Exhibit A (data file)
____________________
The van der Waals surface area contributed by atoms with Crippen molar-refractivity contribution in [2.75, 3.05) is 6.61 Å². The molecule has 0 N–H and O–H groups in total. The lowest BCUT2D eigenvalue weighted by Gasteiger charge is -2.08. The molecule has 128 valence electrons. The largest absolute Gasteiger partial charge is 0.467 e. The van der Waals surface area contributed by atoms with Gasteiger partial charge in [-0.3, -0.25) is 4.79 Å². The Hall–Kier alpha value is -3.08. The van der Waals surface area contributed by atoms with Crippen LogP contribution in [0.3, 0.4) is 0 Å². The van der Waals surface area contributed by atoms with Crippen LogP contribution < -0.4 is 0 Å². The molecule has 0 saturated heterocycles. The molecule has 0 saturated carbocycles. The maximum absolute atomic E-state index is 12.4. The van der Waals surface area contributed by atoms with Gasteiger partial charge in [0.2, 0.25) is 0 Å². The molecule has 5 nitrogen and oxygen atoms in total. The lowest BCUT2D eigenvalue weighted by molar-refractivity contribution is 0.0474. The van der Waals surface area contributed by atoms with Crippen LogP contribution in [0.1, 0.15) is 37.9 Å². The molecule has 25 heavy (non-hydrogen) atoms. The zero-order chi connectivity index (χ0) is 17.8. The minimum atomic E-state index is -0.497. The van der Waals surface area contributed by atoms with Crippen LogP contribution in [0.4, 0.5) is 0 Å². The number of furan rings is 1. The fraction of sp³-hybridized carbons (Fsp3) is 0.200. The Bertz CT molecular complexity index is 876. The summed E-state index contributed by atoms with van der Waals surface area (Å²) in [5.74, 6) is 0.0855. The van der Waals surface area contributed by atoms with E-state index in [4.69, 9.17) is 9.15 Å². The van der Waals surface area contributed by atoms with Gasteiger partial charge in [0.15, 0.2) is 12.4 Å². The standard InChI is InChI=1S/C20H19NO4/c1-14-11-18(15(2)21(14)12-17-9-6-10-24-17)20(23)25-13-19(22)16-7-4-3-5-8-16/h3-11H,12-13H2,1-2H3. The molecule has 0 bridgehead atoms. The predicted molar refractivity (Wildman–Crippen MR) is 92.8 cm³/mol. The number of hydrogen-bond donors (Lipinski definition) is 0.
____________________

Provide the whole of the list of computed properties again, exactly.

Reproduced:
The van der Waals surface area contributed by atoms with Crippen molar-refractivity contribution in [2.75, 3.05) is 6.61 Å². The molecule has 0 N–H and O–H groups in total. The lowest BCUT2D eigenvalue weighted by Gasteiger charge is -2.08. The molecule has 128 valence electrons. The largest absolute Gasteiger partial charge is 0.467 e. The van der Waals surface area contributed by atoms with Gasteiger partial charge in [-0.3, -0.25) is 4.79 Å². The Hall–Kier alpha value is -3.08. The van der Waals surface area contributed by atoms with Crippen LogP contribution in [0.3, 0.4) is 0 Å². The van der Waals surface area contributed by atoms with Crippen LogP contribution < -0.4 is 0 Å². The molecule has 0 saturated heterocycles. The molecule has 0 saturated carbocycles. The maximum absolute atomic E-state index is 12.4. The van der Waals surface area contributed by atoms with Gasteiger partial charge in [0.2, 0.25) is 0 Å². The molecule has 5 nitrogen and oxygen atoms in total. The lowest BCUT2D eigenvalue weighted by molar-refractivity contribution is 0.0474. The van der Waals surface area contributed by atoms with Crippen LogP contribution in [0.1, 0.15) is 37.9 Å². The molecule has 25 heavy (non-hydrogen) atoms. The zero-order chi connectivity index (χ0) is 17.8. The minimum atomic E-state index is -0.497. The van der Waals surface area contributed by atoms with Crippen LogP contribution in [0.4, 0.5) is 0 Å². The number of furan rings is 1. The fraction of sp³-hybridized carbons (Fsp3) is 0.200. The Bertz CT molecular complexity index is 876. The summed E-state index contributed by atoms with van der Waals surface area (Å²) in [5.74, 6) is 0.0855. The van der Waals surface area contributed by atoms with E-state index in [4.69, 9.17) is 9.15 Å². The van der Waals surface area contributed by atoms with Gasteiger partial charge in [0.15, 0.2) is 12.4 Å². The standard InChI is InChI=1S/C20H19NO4/c1-14-11-18(15(2)21(14)12-17-9-6-10-24-17)20(23)25-13-19(22)16-7-4-3-5-8-16/h3-11H,12-13H2,1-2H3. The molecule has 0 bridgehead atoms. The predicted molar refractivity (Wildman–Crippen MR) is 92.8 cm³/mol. The number of hydrogen-bond donors (Lipinski definition) is 0.